Just passed 10,000 words and have that old, familiar feeling that tells me this one is going to be a novel. That's a relief, after so long wondering whether I had another in me.
Work is really taking off at the moment, and I've been snatching time to write between signing development contracts. Today has been my day off, and I woke lazily, with the specific intention of writing. I did this for about an hour, then decided to go out and get a few real-world thing achieved (such as pricing a water tank - it's ironic to be writing about gods of the sea when I have no water coming out of my taps...). Got back just as the heavens opened. Tucked up in my office writing again to the sound of the rain.
I've been approaching this story with clinical determination. Unlike Rosy Hours, I have made little attempt to remember the ancient words I'm using. Each time I get to a place or a person whose name is tricky, I simply insert a question mark and continue. At a later date, armed with a Notepad list of each, I will go through and copy/paste them in. Doesn't sound much like the romanticised ideal of losing oneself in the characters, does it?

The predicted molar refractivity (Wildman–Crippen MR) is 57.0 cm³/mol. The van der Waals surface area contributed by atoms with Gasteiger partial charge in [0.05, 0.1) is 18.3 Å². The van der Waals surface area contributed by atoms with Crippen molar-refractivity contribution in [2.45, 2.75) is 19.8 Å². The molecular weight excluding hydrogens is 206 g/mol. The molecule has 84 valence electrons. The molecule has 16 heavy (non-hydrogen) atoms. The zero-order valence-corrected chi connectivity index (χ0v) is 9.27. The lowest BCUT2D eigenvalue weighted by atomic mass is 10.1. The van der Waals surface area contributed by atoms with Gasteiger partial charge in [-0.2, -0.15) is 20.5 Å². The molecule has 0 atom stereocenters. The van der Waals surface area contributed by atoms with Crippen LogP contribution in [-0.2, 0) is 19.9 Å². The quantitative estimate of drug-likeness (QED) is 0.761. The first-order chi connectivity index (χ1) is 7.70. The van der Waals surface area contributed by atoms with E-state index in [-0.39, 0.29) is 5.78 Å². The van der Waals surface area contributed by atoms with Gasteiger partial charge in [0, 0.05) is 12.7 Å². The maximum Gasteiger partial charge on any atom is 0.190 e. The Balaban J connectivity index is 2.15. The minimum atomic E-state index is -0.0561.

It was getting to the point where researching the period was making me afraid to write anything at all: did they have candles, tables, cheese - anything recognisable? I realised this type of obsessive research was hindering, rather than helping, the story, so I decided just to go for it. I'm lucky in that one of my trusted beta readers is a Gaelic-speaking Irishman with a love of folklore. I'm sure he'll pull me up on anything that doesn't feel right.
I've also just ordered a set of tin whistles to be sent out from home, as my next door neighbour expressed interest in learning, and I am missing music. There was a piano for sale in Kigali the other week, for far more than I could afford. The acoustics in my tiled house are fantastic, and it seems a shame it should go to waste.
Hopefully whistles, with a little help from The Pogues and The Peatbog Fairies, will get me into the swing of things. Re-telling an old tale is nice in a way. It's a therapeutic form of novel writing, in that you don't have to think too hard about where it's going - everybody already knows that - yet you still take time for detours and sightseeing along the way. It's the picnic of prose, enjoying the tasty bits and discarding the crusts.